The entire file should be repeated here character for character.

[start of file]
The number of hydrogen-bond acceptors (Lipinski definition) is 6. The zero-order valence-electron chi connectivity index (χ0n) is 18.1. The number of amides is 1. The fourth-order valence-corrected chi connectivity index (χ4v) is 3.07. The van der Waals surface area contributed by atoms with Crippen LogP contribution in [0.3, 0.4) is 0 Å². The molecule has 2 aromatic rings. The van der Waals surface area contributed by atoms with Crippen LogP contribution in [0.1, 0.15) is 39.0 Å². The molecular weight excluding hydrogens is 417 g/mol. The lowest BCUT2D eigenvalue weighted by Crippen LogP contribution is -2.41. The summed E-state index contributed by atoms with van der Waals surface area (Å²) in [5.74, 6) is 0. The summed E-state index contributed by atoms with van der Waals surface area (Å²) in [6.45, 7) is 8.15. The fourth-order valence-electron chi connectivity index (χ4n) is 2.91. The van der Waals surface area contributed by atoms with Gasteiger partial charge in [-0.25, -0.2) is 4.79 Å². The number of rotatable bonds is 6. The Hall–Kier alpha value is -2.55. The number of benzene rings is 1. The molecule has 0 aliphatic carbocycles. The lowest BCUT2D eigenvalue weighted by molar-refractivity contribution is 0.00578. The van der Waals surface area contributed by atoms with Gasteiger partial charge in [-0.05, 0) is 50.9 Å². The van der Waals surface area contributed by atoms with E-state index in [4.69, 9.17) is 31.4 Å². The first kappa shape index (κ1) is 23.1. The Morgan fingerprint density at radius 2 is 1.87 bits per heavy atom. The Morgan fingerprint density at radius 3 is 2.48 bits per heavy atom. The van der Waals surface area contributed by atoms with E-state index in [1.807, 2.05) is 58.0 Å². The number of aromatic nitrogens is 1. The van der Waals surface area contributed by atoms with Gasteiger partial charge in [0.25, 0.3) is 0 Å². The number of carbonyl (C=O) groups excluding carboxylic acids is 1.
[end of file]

The number of hydrogen-bond acceptors (Lipinski definition) is 6. The zero-order valence-electron chi connectivity index (χ0n) is 18.1. The number of amides is 1. The fourth-order valence-corrected chi connectivity index (χ4v) is 3.07. The van der Waals surface area contributed by atoms with Crippen LogP contribution in [0.3, 0.4) is 0 Å². The molecule has 2 aromatic rings. The van der Waals surface area contributed by atoms with Crippen LogP contribution in [0.1, 0.15) is 39.0 Å². The molecular weight excluding hydrogens is 417 g/mol. The lowest BCUT2D eigenvalue weighted by Crippen LogP contribution is -2.41. The summed E-state index contributed by atoms with van der Waals surface area (Å²) in [5.74, 6) is 0. The summed E-state index contributed by atoms with van der Waals surface area (Å²) in [6.45, 7) is 8.15. The fourth-order valence-electron chi connectivity index (χ4n) is 2.91. The van der Waals surface area contributed by atoms with Gasteiger partial charge in [-0.25, -0.2) is 4.79 Å². The number of rotatable bonds is 6. The Hall–Kier alpha value is -2.55. The number of benzene rings is 1. The molecule has 0 aliphatic carbocycles. The lowest BCUT2D eigenvalue weighted by molar-refractivity contribution is 0.00578. The van der Waals surface area contributed by atoms with Gasteiger partial charge in [-0.05, 0) is 50.9 Å². The van der Waals surface area contributed by atoms with E-state index in [4.69, 9.17) is 31.4 Å². The first kappa shape index (κ1) is 23.1. The Morgan fingerprint density at radius 2 is 1.87 bits per heavy atom. The Morgan fingerprint density at radius 3 is 2.48 bits per heavy atom. The van der Waals surface area contributed by atoms with E-state index in [1.807, 2.05) is 58.0 Å². The number of aromatic nitrogens is 1. The van der Waals surface area contributed by atoms with Gasteiger partial charge in [0.25, 0.3) is 0 Å². The number of carbonyl (C=O) groups excluding carboxylic acids is 1.